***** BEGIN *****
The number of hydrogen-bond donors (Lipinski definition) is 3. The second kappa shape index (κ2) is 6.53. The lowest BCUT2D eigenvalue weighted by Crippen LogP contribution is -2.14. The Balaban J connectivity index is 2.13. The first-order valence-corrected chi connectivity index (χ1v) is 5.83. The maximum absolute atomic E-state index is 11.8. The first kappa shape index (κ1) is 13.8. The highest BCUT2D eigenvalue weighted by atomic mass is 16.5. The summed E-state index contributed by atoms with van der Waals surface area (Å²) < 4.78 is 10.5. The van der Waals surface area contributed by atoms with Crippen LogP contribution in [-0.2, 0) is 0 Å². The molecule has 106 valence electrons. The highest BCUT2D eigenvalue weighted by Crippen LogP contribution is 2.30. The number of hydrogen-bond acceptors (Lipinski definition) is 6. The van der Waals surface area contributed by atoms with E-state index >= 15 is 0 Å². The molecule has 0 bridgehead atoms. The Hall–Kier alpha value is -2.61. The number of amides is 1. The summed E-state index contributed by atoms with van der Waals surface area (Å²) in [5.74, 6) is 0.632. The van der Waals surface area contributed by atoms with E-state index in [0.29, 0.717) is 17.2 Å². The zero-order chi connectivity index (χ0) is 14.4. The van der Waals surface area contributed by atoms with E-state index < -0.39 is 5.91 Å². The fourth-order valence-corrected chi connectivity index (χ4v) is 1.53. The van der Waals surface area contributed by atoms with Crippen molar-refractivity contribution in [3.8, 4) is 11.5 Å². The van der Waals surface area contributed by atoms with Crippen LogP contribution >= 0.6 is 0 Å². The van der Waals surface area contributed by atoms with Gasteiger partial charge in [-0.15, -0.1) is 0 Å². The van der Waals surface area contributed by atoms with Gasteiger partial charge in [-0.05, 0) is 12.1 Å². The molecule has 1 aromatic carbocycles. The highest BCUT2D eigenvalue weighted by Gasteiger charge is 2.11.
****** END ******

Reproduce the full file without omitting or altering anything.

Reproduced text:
The number of hydrogen-bond donors (Lipinski definition) is 3. The second kappa shape index (κ2) is 6.53. The lowest BCUT2D eigenvalue weighted by Crippen LogP contribution is -2.14. The Balaban J connectivity index is 2.13. The first-order valence-corrected chi connectivity index (χ1v) is 5.83. The maximum absolute atomic E-state index is 11.8. The first kappa shape index (κ1) is 13.8. The highest BCUT2D eigenvalue weighted by atomic mass is 16.5. The summed E-state index contributed by atoms with van der Waals surface area (Å²) < 4.78 is 10.5. The van der Waals surface area contributed by atoms with Crippen LogP contribution in [-0.2, 0) is 0 Å². The molecule has 106 valence electrons. The highest BCUT2D eigenvalue weighted by Crippen LogP contribution is 2.30. The number of hydrogen-bond acceptors (Lipinski definition) is 6. The van der Waals surface area contributed by atoms with E-state index >= 15 is 0 Å². The molecule has 0 bridgehead atoms. The Hall–Kier alpha value is -2.61. The number of amides is 1. The summed E-state index contributed by atoms with van der Waals surface area (Å²) in [5.74, 6) is 0.632. The van der Waals surface area contributed by atoms with E-state index in [0.29, 0.717) is 17.2 Å². The zero-order chi connectivity index (χ0) is 14.4. The van der Waals surface area contributed by atoms with E-state index < -0.39 is 5.91 Å². The fourth-order valence-corrected chi connectivity index (χ4v) is 1.53. The van der Waals surface area contributed by atoms with Crippen molar-refractivity contribution in [3.8, 4) is 11.5 Å². The van der Waals surface area contributed by atoms with Crippen LogP contribution >= 0.6 is 0 Å². The van der Waals surface area contributed by atoms with Gasteiger partial charge in [-0.15, -0.1) is 0 Å². The van der Waals surface area contributed by atoms with Gasteiger partial charge in [-0.05, 0) is 12.1 Å². The molecule has 1 aromatic carbocycles. The highest BCUT2D eigenvalue weighted by Gasteiger charge is 2.11.